'I really will hurt her ... I will kill her'
Shortly before she killed her six-year-old daughter Kiesha, Sydney woman Kristi Abrahams allegedly told her own father she was "sick" of the child and would "hurt" and "kill" her, a court had heard.
But the 30-year-old maintains that she did not intend to murder the little girl, but gave her "a little nudge", which caused her to fall.
The revelations came during the first day of Abrahams' sentencing hearing over the July 2010 murder of Kiesha Weippeart, who was killed at her home in Mt Druitt and then dumped in a bushland grave about a week later.
Three years after the murder, on June 17, Abrahams pleaded guilty to the crime.
Crown Prosecutor Chris Maxwell told the NSW Supreme Court on Monday that, shortly before she was arrested, Abrahams told an undercover police officer that she had given Kiesha "a little nudge" with her foot while trying to get her to put her pyjamas on, and the child then "fell and hit her head on the bed".
"The prisoner said that the deceased 'went funny'," Mr Maxwell told the court.
"She put her in the shower to wake her up."
The little girl was making "weird noises" and "felt like jelly", Mr Maxwell said.
Abrahams, 30, said she and her partner then put Kiesha on a fold-out mattress and "went to bed". When they woke up the next morning she was dead.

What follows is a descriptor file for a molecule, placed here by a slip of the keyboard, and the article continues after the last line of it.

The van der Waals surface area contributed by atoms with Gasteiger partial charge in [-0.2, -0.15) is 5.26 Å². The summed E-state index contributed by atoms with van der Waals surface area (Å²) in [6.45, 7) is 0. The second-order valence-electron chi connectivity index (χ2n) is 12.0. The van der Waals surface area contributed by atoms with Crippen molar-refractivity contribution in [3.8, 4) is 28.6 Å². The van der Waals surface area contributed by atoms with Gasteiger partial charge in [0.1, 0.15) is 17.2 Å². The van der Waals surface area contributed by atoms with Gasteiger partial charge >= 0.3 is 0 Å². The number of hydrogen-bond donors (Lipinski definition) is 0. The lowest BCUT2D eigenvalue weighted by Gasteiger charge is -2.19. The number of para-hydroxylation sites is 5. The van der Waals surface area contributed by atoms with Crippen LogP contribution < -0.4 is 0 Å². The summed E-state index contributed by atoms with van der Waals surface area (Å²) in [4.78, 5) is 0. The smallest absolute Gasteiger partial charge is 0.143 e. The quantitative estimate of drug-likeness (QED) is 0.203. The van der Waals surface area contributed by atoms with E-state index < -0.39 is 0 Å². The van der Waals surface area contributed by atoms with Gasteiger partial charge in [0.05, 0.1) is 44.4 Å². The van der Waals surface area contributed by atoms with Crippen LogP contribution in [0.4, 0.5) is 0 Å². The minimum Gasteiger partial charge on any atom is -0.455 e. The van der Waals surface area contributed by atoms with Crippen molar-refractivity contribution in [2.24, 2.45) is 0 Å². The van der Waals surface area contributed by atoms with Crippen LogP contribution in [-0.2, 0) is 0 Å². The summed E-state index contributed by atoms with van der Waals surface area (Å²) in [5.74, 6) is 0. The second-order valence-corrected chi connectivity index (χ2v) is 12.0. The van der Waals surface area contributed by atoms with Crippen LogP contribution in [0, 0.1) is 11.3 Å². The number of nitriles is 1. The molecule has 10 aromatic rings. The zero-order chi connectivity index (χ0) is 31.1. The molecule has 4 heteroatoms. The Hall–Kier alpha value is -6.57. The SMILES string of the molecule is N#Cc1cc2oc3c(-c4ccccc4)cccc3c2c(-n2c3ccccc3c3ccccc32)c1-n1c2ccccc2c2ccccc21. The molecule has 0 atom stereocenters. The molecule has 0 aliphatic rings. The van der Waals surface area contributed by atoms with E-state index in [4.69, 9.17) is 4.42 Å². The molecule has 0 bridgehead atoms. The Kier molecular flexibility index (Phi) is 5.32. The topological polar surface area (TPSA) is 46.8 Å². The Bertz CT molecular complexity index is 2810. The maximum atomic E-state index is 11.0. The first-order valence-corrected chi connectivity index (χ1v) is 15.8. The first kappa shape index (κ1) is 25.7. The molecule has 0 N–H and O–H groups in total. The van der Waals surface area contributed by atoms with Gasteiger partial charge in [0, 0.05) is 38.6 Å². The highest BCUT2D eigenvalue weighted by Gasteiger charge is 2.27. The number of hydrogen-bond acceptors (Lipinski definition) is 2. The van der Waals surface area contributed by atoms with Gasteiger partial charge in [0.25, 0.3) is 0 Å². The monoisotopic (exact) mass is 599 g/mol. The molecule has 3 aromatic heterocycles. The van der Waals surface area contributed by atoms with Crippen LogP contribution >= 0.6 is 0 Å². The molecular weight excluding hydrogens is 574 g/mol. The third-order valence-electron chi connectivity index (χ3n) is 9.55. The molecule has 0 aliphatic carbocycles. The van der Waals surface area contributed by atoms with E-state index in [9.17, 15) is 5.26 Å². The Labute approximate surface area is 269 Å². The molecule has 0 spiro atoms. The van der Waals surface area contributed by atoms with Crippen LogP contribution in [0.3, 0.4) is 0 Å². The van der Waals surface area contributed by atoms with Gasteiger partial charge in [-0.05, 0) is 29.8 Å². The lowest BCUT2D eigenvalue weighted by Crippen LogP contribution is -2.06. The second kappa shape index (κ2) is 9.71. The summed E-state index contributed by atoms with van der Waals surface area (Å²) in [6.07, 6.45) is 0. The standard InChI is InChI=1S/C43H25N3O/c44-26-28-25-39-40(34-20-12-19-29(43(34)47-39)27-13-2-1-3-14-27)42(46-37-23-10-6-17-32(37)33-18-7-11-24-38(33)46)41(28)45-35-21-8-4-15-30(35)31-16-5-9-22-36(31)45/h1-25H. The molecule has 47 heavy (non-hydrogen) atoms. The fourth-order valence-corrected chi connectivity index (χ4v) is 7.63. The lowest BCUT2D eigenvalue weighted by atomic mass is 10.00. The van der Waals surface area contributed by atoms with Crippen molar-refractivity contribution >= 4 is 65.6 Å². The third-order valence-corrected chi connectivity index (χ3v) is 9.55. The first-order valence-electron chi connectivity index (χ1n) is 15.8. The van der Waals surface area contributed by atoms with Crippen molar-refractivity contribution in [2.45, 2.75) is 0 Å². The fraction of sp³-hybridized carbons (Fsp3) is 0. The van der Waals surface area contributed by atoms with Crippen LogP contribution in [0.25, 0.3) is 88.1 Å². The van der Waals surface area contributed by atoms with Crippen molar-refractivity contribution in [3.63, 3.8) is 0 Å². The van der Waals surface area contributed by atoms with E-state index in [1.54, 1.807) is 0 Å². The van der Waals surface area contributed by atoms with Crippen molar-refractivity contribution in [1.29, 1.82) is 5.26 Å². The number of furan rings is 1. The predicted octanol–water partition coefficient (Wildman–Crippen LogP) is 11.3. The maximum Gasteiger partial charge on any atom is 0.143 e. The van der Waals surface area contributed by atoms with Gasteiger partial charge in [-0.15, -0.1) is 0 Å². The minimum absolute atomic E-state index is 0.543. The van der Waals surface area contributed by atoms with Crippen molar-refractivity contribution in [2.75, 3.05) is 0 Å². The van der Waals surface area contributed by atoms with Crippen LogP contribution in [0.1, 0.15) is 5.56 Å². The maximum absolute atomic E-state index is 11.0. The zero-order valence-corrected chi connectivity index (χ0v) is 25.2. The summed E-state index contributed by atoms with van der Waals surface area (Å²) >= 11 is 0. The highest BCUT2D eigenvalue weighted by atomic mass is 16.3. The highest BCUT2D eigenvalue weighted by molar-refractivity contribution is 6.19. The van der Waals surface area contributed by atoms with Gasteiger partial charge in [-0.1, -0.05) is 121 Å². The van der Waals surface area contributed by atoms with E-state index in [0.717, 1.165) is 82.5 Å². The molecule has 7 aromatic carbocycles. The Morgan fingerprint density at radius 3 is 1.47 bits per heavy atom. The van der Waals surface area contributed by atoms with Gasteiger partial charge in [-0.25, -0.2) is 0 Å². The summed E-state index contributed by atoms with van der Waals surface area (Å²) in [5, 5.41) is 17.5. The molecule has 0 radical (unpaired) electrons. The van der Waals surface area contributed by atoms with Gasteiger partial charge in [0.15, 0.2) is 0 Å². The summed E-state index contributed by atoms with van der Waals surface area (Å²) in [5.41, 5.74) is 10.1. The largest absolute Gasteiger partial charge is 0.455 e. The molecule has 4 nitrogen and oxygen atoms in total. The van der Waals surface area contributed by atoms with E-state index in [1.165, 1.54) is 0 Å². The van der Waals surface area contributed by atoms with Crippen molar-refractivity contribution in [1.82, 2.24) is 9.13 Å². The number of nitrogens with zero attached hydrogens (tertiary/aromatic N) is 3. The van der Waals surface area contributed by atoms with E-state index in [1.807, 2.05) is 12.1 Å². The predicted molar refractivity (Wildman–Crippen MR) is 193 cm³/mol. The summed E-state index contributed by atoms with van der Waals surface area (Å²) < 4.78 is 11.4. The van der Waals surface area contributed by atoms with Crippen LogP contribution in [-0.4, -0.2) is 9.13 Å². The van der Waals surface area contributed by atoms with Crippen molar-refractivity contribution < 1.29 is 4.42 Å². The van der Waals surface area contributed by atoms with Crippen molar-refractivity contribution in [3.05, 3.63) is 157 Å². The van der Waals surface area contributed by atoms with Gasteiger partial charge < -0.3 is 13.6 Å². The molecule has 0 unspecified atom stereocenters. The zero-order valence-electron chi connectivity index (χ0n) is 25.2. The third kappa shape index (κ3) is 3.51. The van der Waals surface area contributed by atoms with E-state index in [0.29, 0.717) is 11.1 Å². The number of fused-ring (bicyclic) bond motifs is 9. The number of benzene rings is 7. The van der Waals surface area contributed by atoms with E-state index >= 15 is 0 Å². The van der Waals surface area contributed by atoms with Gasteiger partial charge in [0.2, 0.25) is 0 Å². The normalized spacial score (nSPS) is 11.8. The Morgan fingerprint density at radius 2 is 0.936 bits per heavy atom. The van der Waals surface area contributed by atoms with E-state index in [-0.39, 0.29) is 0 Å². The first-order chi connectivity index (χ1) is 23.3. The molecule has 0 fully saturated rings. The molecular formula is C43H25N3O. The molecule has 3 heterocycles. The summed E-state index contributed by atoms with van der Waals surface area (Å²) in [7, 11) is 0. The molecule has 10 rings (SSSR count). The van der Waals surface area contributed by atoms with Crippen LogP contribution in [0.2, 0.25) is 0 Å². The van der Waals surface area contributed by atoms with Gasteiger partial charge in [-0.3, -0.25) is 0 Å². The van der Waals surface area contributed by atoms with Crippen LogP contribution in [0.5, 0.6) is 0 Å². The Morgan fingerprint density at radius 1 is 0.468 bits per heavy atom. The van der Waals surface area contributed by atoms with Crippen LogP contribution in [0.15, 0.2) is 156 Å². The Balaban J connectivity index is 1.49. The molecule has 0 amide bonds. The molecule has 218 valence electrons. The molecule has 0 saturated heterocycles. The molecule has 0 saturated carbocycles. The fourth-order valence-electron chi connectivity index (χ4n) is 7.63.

But Mr Maxwell said that there was strong evidence Abrahams had in fact intended to murder or cause serious bodily injury to her daughter.
Mr Maxwell said Abrahams' father would give evidence at the sentencing hearing that she had called him shortly before the murder and said she was "sick" of her daughter.
"He will give evidence [that] the prisoner said to him words to the affect of 'I'm sick of her, she s***s and p****s in bed, she f***s up at school ... I will hurt her, I really will hurt her ... I will kill her'."
The court also heard that while the exact cause of Kiesha's death could not be determined because her remains had decomposed prior to examination, there was clear evidence of severe trauma to the head consistent with multiple blows.
A forensic dental expert, Allan Middleton, told the court that fractures to Kiesha's teeth were "abnormal" and that some were consistent with an "upward blow".
"They were consistent with a sporting type of injury," he said.
"The impact was abnormal and unnatural. The recipient couldn't have had any idea as to what was happening."
Mr Maxwell said that on the basis of this and other evidence the Crown would be arguing that Abrahams had intended to murder Kiesha or at least cause her serious bodily harm, as opposed to the woman's claim that she was guilty of "reckless indifference to human life".
The hearing continues.
Sydney Morning Herald